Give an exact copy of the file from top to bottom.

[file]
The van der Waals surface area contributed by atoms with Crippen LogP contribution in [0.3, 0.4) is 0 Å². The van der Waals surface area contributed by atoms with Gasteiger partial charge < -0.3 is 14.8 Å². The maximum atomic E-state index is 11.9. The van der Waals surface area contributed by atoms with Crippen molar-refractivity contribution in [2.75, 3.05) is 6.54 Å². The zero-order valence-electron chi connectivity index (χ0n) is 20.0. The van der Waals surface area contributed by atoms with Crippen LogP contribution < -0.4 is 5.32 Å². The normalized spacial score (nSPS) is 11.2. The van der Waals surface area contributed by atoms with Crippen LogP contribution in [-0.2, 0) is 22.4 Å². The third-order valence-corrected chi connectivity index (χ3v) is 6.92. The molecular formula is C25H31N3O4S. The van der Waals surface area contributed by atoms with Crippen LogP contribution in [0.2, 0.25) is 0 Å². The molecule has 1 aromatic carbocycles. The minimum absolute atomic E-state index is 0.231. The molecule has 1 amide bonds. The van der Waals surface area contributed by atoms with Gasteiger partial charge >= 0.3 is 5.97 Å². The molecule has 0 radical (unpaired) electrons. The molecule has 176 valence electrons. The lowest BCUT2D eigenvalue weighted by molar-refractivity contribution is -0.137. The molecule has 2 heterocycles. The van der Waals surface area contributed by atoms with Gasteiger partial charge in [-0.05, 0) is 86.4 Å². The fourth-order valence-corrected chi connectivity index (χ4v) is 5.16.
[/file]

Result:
The van der Waals surface area contributed by atoms with Crippen LogP contribution in [0.3, 0.4) is 0 Å². The van der Waals surface area contributed by atoms with Gasteiger partial charge < -0.3 is 14.8 Å². The maximum atomic E-state index is 11.9. The van der Waals surface area contributed by atoms with Crippen molar-refractivity contribution in [2.75, 3.05) is 6.54 Å². The zero-order valence-electron chi connectivity index (χ0n) is 20.0. The van der Waals surface area contributed by atoms with Crippen LogP contribution < -0.4 is 5.32 Å². The normalized spacial score (nSPS) is 11.2. The van der Waals surface area contributed by atoms with Crippen LogP contribution in [-0.2, 0) is 22.4 Å². The third-order valence-corrected chi connectivity index (χ3v) is 6.92. The molecular formula is C25H31N3O4S. The van der Waals surface area contributed by atoms with Crippen LogP contribution in [0.2, 0.25) is 0 Å². The molecule has 1 aromatic carbocycles. The minimum absolute atomic E-state index is 0.231. The molecule has 1 amide bonds. The van der Waals surface area contributed by atoms with Gasteiger partial charge >= 0.3 is 5.97 Å². The molecule has 0 radical (unpaired) electrons. The molecule has 176 valence electrons. The lowest BCUT2D eigenvalue weighted by molar-refractivity contribution is -0.137. The molecule has 2 heterocycles. The van der Waals surface area contributed by atoms with Gasteiger partial charge in [-0.05, 0) is 86.4 Å². The fourth-order valence-corrected chi connectivity index (χ4v) is 5.16.